How Well Can U Sell -- An Artwork of Andre Tan

My name is Celia, and I noticed that you are quite interested in Singaporean arts. Here I would like to recommend a masterpiece from a Singaporean Artist, Andre Tan. Tan is a Singaporean Pop Artist. He is very creative. He often blurs the boudaries between reality and the unreality, mixing cartoon characters, brands, patterns and images of people together.

[picture jumps out]

When you first look at this piece of art, you might be wondering, what is the style of the art and what are those characters around the artwork? Well, knowing a bit of background information helps a lot.

Singapore, a country in the South east Asia, is a country with lots of culture. The art has lots of elements of the different cultures. When Singapore was still part of Malaya, a colony of Britain, its population were mainly Chinese, so a large part of its culture is influenced by Chinese culture. Singapore, after its independence from the British in 1963, was admitted as a state of the Malayan Union. As a small country, it would be very hard for Singapore to live on its own without the Union. The prime minister Lee Kwan Yew encourages Singaporeans to learn Malay, so they could be better merged with the Union. As a result there were also influences of Malay culture in Singapore. Now back to the artwork. Did you noticed that it is only in two colors: blue and white? This is a popular pattern of porcelain in China. The Chinese white and blue porcelain already existed in the 9th century. Also, usually there are blue decorations on the edge of the plates and the pots. Despite the patterns, there are two circles on the left and right side of the artwork, with two Chinese characters inside. So, the circle shaped flower patterns background and the characters in Tan’s artwork were all influences of Chinese culture.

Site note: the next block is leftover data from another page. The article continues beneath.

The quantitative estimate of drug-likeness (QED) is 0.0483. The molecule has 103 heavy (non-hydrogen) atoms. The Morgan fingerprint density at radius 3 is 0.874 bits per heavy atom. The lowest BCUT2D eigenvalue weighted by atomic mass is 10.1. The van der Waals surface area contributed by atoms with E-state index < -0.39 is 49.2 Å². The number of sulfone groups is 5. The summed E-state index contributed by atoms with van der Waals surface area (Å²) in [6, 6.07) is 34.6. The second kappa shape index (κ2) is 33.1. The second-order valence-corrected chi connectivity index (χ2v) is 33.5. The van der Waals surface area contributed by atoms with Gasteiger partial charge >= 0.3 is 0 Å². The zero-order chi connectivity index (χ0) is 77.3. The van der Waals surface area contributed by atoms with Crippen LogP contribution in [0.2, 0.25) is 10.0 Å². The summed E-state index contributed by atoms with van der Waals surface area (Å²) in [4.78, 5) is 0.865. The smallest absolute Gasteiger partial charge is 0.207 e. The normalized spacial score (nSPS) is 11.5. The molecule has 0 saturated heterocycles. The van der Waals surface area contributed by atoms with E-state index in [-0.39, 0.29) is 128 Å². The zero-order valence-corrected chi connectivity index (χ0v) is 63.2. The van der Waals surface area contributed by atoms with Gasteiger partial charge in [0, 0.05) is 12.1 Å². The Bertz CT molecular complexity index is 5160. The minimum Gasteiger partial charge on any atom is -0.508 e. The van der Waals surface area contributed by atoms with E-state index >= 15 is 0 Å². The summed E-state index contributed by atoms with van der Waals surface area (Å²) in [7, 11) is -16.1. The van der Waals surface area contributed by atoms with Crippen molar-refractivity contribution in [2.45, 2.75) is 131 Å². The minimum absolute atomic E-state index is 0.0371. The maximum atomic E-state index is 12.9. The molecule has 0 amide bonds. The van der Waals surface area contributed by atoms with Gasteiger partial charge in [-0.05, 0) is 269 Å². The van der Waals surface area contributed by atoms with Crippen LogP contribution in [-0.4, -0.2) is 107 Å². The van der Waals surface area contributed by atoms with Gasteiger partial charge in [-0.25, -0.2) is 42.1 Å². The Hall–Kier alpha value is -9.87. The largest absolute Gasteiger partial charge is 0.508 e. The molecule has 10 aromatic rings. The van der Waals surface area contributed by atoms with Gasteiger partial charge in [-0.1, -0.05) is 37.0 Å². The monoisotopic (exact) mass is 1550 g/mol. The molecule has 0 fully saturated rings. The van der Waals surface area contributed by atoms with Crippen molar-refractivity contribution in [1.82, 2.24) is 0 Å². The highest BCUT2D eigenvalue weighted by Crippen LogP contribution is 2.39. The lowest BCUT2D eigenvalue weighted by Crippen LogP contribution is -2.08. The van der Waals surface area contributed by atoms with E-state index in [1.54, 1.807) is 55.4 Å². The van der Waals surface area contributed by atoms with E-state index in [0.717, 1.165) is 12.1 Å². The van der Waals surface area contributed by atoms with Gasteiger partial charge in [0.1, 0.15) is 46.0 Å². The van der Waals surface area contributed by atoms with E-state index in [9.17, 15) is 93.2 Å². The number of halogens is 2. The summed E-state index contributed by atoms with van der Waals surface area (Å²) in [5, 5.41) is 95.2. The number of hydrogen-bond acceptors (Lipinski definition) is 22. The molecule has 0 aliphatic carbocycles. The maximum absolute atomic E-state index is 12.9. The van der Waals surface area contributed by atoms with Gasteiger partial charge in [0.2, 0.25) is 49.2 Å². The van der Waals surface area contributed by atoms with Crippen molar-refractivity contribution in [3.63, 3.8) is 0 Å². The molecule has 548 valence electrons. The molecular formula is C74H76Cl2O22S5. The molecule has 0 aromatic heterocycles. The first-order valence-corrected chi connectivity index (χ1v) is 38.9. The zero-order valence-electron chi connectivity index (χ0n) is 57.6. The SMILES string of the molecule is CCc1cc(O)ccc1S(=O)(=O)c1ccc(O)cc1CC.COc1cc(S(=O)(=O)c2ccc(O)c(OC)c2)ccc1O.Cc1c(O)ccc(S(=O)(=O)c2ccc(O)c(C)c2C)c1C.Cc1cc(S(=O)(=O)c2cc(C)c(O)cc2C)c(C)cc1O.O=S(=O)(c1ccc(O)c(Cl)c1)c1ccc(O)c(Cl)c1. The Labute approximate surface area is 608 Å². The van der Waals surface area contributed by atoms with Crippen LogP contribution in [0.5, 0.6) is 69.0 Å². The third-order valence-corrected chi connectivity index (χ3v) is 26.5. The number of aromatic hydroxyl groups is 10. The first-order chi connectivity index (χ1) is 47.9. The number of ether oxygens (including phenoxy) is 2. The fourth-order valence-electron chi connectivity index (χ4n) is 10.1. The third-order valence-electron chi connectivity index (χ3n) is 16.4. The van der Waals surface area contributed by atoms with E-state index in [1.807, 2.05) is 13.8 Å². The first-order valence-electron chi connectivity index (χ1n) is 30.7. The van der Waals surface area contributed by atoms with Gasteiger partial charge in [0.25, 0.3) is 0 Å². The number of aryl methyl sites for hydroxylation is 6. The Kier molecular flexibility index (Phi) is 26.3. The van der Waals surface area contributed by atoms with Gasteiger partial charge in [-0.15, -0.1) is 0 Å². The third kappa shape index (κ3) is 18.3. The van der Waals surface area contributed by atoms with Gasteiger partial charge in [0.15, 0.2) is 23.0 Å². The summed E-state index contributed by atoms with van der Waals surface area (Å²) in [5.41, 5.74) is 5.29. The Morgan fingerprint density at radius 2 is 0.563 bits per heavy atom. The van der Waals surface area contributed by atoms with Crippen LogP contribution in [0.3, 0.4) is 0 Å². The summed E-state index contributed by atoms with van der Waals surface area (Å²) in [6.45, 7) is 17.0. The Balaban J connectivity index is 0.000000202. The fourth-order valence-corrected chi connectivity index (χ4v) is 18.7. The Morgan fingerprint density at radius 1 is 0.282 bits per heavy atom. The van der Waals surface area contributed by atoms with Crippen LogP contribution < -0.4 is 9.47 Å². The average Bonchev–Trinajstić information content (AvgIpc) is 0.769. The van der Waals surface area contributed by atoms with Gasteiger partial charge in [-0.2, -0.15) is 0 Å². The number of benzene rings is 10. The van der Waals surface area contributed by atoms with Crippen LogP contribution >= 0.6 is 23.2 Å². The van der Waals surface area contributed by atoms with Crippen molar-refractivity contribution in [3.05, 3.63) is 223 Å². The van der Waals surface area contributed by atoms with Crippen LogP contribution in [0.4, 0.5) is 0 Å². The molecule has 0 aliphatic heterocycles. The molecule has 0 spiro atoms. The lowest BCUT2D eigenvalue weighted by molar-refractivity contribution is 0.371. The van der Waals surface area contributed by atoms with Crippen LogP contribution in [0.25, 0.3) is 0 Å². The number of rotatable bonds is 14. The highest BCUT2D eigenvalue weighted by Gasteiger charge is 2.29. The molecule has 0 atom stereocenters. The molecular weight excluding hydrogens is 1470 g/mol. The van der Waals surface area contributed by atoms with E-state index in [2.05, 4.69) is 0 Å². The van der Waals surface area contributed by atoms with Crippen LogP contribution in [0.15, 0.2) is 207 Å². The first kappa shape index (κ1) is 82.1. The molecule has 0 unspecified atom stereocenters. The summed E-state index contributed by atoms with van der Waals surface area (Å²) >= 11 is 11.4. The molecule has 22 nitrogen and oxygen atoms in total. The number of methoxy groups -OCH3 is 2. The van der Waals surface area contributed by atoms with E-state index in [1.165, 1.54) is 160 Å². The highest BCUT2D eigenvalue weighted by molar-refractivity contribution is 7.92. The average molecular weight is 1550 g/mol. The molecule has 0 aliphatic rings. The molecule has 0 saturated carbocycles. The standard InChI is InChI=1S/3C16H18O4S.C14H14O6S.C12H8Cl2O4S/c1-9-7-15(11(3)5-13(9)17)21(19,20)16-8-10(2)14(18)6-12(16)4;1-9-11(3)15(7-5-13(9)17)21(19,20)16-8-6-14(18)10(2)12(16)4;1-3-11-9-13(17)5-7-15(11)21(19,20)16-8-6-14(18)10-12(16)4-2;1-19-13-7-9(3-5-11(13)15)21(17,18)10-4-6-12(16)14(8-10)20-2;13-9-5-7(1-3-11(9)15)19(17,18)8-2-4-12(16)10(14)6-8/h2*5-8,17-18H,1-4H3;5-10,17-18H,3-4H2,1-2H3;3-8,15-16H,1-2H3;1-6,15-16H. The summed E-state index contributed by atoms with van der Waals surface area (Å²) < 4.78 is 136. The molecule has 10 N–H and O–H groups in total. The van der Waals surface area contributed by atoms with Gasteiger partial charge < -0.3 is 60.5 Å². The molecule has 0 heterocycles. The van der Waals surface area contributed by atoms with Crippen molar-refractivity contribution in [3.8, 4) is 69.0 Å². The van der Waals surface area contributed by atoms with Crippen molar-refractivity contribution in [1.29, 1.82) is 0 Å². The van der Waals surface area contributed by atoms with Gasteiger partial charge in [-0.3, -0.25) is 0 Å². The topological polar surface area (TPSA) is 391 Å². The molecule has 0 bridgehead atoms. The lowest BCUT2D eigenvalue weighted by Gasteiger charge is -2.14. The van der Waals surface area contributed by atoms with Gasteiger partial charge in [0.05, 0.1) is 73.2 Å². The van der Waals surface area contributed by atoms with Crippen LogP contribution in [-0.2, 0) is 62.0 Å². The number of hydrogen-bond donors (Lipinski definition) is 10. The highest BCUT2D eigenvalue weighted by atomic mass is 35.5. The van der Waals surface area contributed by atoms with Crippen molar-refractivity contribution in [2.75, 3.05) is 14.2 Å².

You can also see a word on the top of the painting on a banner is in Malay. This is an influence of the Malayan culture.

As you can see, there is a 1965 banner at the bottom of the art work. The word “Merdeka” on the top of the art is from Indonesian and Malay language, meaning independent. From these we could guess that the history background of the artwork is the independence of Singapore from the Malay Union in 1965. The two Chinese characters in the circle, 国父, means the father of the nation, indicating that that the person in the center is the father of Singapore – Lee Kwan Yew. LKY is the first prime minister of Singapore, ruling Singapore for 3 decades. In 1965, the malasian parliament passed the required resolution that would sever Singapore’s tie to Malaysia as a state, and Singapore knew nothing about it before. Singapore's lack of natural resources, a water supply that was derived from Malaysia and a very limited defensive capability were the major challenges which Lee faced. However, with Lee’s great leadership, Singapore was described as transitioning from the "third world to first world in a single generation". Lee was then recognised as the nation's founding father.

This artwork is very significant. It is not only because that it has the elements from different cultures, but also because that it represents a significant historical event. Moreover, think about the challenges Lee faced when he was determined to lead Singapore out of the difficult situation. It requires lots of courage. An artwork like this always motivates people, giving them the courage to do things when they are frustrated.

The artist probably created the art to commemorate Lee. The beautiful patterns around Lee always remind people that once, Lee was a great leader and has built Singapore into a prosperous country out of nothing. The artwork was created via digital tools. It has appropriated an image of Lee in his early 30s, changing it into a different style that fits his work. Except this, Tan, the artist, created the concept, the composition of elements on his own.

I think the piece is very good and it really does impress me a lot. It let me to respect the courage of the prime minister, his great leadership that had changed Singapore from a little state into a multicultural developed country. The contrast before the independence and after that is like a blank canvass and this piece of art. Every time I look at this it leaves a deep impression in me.

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